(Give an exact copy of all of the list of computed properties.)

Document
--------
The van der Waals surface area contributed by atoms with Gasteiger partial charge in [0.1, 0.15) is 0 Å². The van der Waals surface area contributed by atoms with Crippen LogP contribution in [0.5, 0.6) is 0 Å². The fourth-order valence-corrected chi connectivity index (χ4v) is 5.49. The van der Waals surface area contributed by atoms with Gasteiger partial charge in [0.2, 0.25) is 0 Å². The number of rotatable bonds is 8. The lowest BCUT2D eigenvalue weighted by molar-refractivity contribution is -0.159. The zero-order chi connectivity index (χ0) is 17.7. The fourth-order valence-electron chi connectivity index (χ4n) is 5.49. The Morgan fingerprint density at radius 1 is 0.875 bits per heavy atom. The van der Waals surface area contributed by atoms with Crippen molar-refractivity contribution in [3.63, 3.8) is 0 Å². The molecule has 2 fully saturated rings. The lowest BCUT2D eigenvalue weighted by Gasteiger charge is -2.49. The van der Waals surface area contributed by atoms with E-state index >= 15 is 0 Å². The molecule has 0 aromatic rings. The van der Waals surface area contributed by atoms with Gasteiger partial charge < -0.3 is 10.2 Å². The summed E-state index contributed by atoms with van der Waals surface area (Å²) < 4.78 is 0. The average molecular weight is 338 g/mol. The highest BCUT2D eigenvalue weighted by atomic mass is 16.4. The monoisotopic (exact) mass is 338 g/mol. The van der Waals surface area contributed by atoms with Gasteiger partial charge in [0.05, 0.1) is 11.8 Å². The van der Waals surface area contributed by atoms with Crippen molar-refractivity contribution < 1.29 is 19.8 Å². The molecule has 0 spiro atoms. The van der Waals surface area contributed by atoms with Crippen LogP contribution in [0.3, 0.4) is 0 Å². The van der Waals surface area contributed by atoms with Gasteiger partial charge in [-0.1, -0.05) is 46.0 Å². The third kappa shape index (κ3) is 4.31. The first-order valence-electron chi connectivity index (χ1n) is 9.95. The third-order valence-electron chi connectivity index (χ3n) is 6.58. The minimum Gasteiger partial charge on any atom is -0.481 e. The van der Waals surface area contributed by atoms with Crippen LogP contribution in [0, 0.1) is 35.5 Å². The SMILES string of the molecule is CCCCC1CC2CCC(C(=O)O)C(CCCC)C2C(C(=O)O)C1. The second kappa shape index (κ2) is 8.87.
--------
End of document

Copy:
The van der Waals surface area contributed by atoms with Gasteiger partial charge in [0.1, 0.15) is 0 Å². The van der Waals surface area contributed by atoms with Crippen LogP contribution in [0.5, 0.6) is 0 Å². The fourth-order valence-corrected chi connectivity index (χ4v) is 5.49. The van der Waals surface area contributed by atoms with Gasteiger partial charge in [0.2, 0.25) is 0 Å². The number of rotatable bonds is 8. The lowest BCUT2D eigenvalue weighted by molar-refractivity contribution is -0.159. The zero-order chi connectivity index (χ0) is 17.7. The fourth-order valence-electron chi connectivity index (χ4n) is 5.49. The Morgan fingerprint density at radius 1 is 0.875 bits per heavy atom. The van der Waals surface area contributed by atoms with Crippen molar-refractivity contribution in [3.63, 3.8) is 0 Å². The molecule has 2 fully saturated rings. The lowest BCUT2D eigenvalue weighted by Gasteiger charge is -2.49. The van der Waals surface area contributed by atoms with E-state index >= 15 is 0 Å². The molecule has 0 aromatic rings. The van der Waals surface area contributed by atoms with Gasteiger partial charge < -0.3 is 10.2 Å². The summed E-state index contributed by atoms with van der Waals surface area (Å²) < 4.78 is 0. The average molecular weight is 338 g/mol. The highest BCUT2D eigenvalue weighted by atomic mass is 16.4. The monoisotopic (exact) mass is 338 g/mol. The van der Waals surface area contributed by atoms with Gasteiger partial charge in [0.05, 0.1) is 11.8 Å². The van der Waals surface area contributed by atoms with Crippen molar-refractivity contribution < 1.29 is 19.8 Å². The molecule has 0 spiro atoms. The van der Waals surface area contributed by atoms with Crippen LogP contribution in [0.3, 0.4) is 0 Å². The van der Waals surface area contributed by atoms with Gasteiger partial charge in [-0.1, -0.05) is 46.0 Å². The third kappa shape index (κ3) is 4.31. The first-order valence-electron chi connectivity index (χ1n) is 9.95. The third-order valence-electron chi connectivity index (χ3n) is 6.58. The minimum Gasteiger partial charge on any atom is -0.481 e. The van der Waals surface area contributed by atoms with Crippen LogP contribution in [0, 0.1) is 35.5 Å². The SMILES string of the molecule is CCCCC1CC2CCC(C(=O)O)C(CCCC)C2C(C(=O)O)C1. The second kappa shape index (κ2) is 8.87.